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Climate Crisis Will Cost World's Biggest Companies $1 Trillion
More than 200 of the world's largest companies see over $1 trillion in costs related to the climate crisis, according to a new analysis of corporate disclosures. Much of those costs are anticipated within the next five years.
Large companies are facing pressure to disclose the financial impacts they could face as extreme weather becomes routine. The climate crisis has the potential to disrupt supply chains or diminish investments in fossil fuels, according to the New York Times.
The new report by the charity CDP, formerly the Carbon Disclosure Project, suggested companies routinely downplay the effects that Earth's climate crisis will have on their specific business. Many companies fail to account for the catastrophic damage likely to occur without rapid cuts in carbon emissions, according to Reuters.
"The numbers that we're seeing are already huge, but it's clear that this is just the tip of the iceberg," said Bruno Sarda, the North America president for CDP, as the New York Times reported.
More than 7,000 companies submitted reports to CDP tackling their risks and opportunities due to the climate crisis — some of the responses came from Microsoft, Apple, JP Morgan Chase and Visa, according to CNN.
The largest 215 companies to respond identified nearly $970 billion in potential costs due to the climate crisis, with the caveat that some of the world's largest firms have not yet studied the issue seriously.
Several companies laid out foreseeable problems, such as droughts rendering borrowers unable to pay back bank loans, skyrocketing costs of cooling data centers in ever hotter temperatures, and flooding and rainfall knocking out supply lines, the New York Times reports. Other companies expect future regulations and laws aimed at thwarting the climate crisis to restrict areas open to exploitation.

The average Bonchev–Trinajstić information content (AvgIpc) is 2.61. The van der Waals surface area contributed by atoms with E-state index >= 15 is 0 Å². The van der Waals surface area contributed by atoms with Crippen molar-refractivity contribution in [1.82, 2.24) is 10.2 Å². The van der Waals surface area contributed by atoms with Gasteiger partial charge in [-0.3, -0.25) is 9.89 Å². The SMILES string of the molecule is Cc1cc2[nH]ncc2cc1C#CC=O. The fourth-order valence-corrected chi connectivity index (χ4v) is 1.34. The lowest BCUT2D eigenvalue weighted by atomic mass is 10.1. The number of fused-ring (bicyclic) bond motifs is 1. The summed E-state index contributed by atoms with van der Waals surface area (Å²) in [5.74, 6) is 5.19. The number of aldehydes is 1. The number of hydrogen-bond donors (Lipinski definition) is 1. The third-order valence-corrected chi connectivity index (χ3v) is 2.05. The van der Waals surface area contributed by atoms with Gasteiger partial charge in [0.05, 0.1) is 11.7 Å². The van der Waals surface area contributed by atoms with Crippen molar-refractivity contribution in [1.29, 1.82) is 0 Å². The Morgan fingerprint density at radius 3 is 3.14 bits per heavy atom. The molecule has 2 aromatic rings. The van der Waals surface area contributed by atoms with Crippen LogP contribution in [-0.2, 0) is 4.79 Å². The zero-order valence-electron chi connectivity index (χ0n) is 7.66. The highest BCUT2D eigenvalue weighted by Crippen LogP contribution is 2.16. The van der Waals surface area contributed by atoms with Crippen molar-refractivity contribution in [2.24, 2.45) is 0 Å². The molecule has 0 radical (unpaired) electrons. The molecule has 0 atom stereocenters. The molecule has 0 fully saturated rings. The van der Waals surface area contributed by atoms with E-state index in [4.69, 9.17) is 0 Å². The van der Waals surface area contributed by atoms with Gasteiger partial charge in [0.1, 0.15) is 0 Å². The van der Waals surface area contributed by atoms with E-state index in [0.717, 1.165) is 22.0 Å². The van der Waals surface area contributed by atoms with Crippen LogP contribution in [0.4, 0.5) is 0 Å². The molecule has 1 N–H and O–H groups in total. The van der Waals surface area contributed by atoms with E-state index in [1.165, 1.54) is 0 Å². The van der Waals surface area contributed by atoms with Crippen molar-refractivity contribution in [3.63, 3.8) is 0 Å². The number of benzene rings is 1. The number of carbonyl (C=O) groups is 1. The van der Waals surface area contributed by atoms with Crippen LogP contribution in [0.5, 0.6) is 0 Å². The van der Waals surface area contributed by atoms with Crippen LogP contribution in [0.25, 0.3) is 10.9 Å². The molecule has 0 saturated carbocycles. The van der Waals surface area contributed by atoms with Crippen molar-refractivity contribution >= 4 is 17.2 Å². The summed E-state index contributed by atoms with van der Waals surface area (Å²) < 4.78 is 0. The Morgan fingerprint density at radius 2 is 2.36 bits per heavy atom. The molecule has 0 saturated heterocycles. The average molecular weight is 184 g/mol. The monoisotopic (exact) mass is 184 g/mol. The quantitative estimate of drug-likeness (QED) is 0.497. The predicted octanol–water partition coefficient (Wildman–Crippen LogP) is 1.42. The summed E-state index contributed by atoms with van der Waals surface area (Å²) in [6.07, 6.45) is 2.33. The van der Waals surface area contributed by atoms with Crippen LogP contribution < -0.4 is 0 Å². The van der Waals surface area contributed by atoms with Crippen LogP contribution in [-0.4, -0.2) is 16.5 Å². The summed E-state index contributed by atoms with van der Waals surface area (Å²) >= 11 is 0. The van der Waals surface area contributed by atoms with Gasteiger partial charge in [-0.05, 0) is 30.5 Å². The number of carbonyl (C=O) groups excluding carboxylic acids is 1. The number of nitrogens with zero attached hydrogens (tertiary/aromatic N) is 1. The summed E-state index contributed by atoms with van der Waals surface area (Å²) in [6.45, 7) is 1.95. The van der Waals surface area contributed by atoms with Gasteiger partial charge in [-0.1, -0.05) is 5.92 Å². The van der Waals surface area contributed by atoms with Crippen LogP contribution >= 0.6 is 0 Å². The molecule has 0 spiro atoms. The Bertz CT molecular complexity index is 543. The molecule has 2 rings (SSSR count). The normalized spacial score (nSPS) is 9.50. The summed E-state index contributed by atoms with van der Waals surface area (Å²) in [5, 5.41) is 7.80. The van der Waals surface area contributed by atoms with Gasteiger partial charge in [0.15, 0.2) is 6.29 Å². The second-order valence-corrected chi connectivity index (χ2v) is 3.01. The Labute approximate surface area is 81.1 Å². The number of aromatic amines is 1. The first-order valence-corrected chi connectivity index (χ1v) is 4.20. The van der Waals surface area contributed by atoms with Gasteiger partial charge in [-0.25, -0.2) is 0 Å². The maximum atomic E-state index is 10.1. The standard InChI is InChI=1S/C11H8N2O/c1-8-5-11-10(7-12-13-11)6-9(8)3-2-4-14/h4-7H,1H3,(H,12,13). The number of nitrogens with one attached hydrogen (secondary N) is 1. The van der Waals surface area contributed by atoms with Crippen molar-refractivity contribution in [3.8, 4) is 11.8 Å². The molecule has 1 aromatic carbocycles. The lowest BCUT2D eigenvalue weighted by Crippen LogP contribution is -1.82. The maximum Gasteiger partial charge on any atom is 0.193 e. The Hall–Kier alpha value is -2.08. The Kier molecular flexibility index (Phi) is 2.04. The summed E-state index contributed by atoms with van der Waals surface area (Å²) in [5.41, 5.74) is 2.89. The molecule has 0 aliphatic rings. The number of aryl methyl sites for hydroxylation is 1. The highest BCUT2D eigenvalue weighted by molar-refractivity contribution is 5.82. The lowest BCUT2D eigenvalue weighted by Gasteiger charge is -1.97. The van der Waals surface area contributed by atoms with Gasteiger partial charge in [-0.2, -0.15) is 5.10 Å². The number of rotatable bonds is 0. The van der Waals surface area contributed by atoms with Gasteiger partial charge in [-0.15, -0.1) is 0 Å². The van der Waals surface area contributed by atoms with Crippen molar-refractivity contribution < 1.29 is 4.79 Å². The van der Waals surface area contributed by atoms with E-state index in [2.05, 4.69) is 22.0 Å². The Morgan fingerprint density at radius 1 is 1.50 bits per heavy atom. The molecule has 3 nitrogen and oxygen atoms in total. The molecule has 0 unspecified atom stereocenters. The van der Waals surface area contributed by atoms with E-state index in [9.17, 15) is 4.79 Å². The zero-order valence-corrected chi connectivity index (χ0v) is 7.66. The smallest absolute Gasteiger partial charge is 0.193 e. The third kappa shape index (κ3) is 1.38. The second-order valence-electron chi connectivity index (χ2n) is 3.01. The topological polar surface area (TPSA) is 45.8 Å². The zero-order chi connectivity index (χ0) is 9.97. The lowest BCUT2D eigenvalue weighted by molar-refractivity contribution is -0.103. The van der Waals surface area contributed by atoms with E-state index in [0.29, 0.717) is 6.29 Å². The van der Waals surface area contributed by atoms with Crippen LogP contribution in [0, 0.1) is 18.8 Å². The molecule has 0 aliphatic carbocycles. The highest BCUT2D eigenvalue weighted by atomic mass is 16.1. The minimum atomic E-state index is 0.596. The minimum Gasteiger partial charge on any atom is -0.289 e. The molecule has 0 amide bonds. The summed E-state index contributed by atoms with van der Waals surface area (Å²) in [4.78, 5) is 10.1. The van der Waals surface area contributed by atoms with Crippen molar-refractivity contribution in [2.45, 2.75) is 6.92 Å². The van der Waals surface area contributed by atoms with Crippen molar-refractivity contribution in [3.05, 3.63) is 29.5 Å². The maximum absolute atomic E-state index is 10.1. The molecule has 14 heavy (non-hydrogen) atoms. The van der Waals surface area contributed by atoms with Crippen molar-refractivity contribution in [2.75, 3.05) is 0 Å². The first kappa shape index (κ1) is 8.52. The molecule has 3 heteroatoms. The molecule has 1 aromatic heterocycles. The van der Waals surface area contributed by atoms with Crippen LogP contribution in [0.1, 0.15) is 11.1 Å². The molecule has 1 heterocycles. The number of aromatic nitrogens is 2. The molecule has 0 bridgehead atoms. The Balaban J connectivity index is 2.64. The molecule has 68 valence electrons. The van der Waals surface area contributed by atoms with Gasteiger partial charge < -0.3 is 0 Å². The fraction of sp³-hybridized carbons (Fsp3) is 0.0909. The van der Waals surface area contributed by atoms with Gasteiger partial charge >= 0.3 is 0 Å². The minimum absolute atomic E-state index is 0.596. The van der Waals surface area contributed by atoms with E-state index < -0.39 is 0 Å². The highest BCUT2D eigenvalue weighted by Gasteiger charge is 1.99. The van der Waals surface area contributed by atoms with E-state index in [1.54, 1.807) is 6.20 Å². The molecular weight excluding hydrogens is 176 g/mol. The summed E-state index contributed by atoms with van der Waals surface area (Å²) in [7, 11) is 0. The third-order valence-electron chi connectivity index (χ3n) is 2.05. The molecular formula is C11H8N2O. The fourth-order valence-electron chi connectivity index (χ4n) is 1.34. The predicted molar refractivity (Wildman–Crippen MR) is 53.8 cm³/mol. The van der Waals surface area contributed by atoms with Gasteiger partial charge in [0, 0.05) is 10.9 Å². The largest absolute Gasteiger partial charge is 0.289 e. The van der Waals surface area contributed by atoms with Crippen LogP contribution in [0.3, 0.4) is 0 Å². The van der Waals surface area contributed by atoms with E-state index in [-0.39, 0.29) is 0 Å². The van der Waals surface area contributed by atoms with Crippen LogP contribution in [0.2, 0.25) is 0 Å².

"Our collective response to climate change is more urgent than ever, and it is clear that corporate action cannot be delayed," Nicolette Bartlett, director of climate change at CDP, said in a statement, as reported by CNN. "It is hugely encouraging that companies are reporting that the potential value of climate opportunities far outweigh the costs," she added.
In fact, the largest 225 companies to respond saw an opportunity in responding to the climate crisis worth $2.1 trillion, CNN reports. Many of the opportunities are in low-emission vehicles and renewable energies. Fossil fuel companies reported $140 billion of potential opportunities in the drive toward a low-carbon economy — more than five times the $25 billion value of the risks they identified, CDP said, as reported by Reuters.
And, some see profit in human suffering. The pharmaceutical company Eli Lilly, for example, expects a rise in infectious diseases, which will increase demand for their products, as The New York Times reports.
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Editor's note: The coronavirus that started in Wuhan has sickened more than 4,000 people and killed at least 100 in China as of Jan. 27, 2020. Thailand and Hong Kong each have reported eight confirmed cases, and five people in the U.S. have been diagnosed with the illness. People are hoping for a vaccine to slow the spread of the disease.
By Nancy Schimelpfening
- Nutrition experts say healthy eating is about making good choices most of the time.
- Treats like cookies can be eaten in moderation.
- Information like total calories, saturated fat, and added sugars can be used to compare which foods are relatively healthier.
- However, it's also important to savor and enjoy what you're eating so you don't feel deprived.
Yes, we know. Cookies aren't considered a "healthy" food by any stretch of the imagination.
When you see an actor in handcuffs, they're usually filming a movie. But when Jane Fonda, Ted Danson, Sally Field, and other celebrities were arrested in Washington, D.C., last fall, the only cameras rolling were from the news media.